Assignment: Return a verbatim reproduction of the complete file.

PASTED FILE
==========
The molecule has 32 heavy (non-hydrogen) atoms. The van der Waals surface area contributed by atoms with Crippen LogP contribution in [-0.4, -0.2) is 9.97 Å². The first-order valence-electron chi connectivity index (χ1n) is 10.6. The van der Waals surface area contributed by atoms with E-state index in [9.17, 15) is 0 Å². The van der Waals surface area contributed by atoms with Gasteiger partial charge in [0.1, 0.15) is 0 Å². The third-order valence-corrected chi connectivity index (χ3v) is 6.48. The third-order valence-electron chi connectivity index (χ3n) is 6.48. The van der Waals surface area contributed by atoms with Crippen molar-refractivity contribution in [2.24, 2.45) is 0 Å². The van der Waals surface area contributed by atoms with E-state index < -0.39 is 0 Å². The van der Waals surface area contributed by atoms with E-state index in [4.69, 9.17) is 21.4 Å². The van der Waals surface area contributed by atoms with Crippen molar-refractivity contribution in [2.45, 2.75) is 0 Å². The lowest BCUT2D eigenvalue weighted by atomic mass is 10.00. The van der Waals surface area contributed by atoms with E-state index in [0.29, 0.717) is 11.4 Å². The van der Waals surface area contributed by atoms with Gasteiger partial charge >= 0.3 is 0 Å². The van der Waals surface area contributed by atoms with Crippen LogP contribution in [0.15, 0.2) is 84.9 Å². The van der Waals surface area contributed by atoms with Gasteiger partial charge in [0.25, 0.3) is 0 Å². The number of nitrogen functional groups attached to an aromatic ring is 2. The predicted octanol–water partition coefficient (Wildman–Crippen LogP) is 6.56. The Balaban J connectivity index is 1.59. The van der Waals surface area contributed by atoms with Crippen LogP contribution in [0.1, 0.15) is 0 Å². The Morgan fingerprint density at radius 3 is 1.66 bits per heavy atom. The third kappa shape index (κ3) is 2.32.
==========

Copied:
The molecule has 32 heavy (non-hydrogen) atoms. The van der Waals surface area contributed by atoms with Crippen LogP contribution in [-0.4, -0.2) is 9.97 Å². The first-order valence-electron chi connectivity index (χ1n) is 10.6. The van der Waals surface area contributed by atoms with E-state index in [9.17, 15) is 0 Å². The van der Waals surface area contributed by atoms with Gasteiger partial charge in [0.1, 0.15) is 0 Å². The third-order valence-corrected chi connectivity index (χ3v) is 6.48. The third-order valence-electron chi connectivity index (χ3n) is 6.48. The van der Waals surface area contributed by atoms with Crippen molar-refractivity contribution in [2.24, 2.45) is 0 Å². The van der Waals surface area contributed by atoms with E-state index < -0.39 is 0 Å². The van der Waals surface area contributed by atoms with E-state index in [4.69, 9.17) is 21.4 Å². The van der Waals surface area contributed by atoms with Crippen molar-refractivity contribution in [2.45, 2.75) is 0 Å². The lowest BCUT2D eigenvalue weighted by atomic mass is 10.00. The van der Waals surface area contributed by atoms with E-state index in [0.29, 0.717) is 11.4 Å². The van der Waals surface area contributed by atoms with Gasteiger partial charge >= 0.3 is 0 Å². The van der Waals surface area contributed by atoms with Crippen LogP contribution in [0.15, 0.2) is 84.9 Å². The van der Waals surface area contributed by atoms with Gasteiger partial charge in [0.25, 0.3) is 0 Å². The number of nitrogen functional groups attached to an aromatic ring is 2. The predicted octanol–water partition coefficient (Wildman–Crippen LogP) is 6.56. The Balaban J connectivity index is 1.59. The van der Waals surface area contributed by atoms with Crippen LogP contribution in [0.1, 0.15) is 0 Å². The Morgan fingerprint density at radius 3 is 1.66 bits per heavy atom. The third kappa shape index (κ3) is 2.32.